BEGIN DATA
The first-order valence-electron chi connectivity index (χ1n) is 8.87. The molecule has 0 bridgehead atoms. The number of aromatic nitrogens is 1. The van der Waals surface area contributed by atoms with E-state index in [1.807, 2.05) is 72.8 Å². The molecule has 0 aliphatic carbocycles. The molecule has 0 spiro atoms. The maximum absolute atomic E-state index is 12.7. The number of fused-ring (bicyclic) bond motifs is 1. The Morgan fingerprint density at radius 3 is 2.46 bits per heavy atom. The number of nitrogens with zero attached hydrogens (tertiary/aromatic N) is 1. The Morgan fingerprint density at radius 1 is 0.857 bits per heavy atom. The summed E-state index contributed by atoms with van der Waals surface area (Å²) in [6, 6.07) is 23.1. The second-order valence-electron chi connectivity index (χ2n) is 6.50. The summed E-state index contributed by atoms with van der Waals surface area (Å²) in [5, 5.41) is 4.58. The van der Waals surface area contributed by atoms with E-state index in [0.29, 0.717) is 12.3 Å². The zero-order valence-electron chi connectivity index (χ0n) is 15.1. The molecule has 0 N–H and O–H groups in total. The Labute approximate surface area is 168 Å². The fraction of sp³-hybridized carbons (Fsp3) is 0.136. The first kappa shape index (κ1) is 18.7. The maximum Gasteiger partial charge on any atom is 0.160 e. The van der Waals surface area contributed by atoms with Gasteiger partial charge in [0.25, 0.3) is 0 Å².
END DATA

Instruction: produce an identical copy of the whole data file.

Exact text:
The first-order valence-electron chi connectivity index (χ1n) is 8.87. The molecule has 0 bridgehead atoms. The number of aromatic nitrogens is 1. The van der Waals surface area contributed by atoms with E-state index in [1.807, 2.05) is 72.8 Å². The molecule has 0 aliphatic carbocycles. The molecule has 0 spiro atoms. The maximum absolute atomic E-state index is 12.7. The number of fused-ring (bicyclic) bond motifs is 1. The Morgan fingerprint density at radius 3 is 2.46 bits per heavy atom. The number of nitrogens with zero attached hydrogens (tertiary/aromatic N) is 1. The Morgan fingerprint density at radius 1 is 0.857 bits per heavy atom. The summed E-state index contributed by atoms with van der Waals surface area (Å²) in [6, 6.07) is 23.1. The second-order valence-electron chi connectivity index (χ2n) is 6.50. The summed E-state index contributed by atoms with van der Waals surface area (Å²) in [5, 5.41) is 4.58. The van der Waals surface area contributed by atoms with E-state index in [0.29, 0.717) is 12.3 Å². The zero-order valence-electron chi connectivity index (χ0n) is 15.1. The molecule has 0 N–H and O–H groups in total. The Labute approximate surface area is 168 Å². The fraction of sp³-hybridized carbons (Fsp3) is 0.136. The first kappa shape index (κ1) is 18.7. The maximum Gasteiger partial charge on any atom is 0.160 e. The van der Waals surface area contributed by atoms with Gasteiger partial charge in [0.25, 0.3) is 0 Å².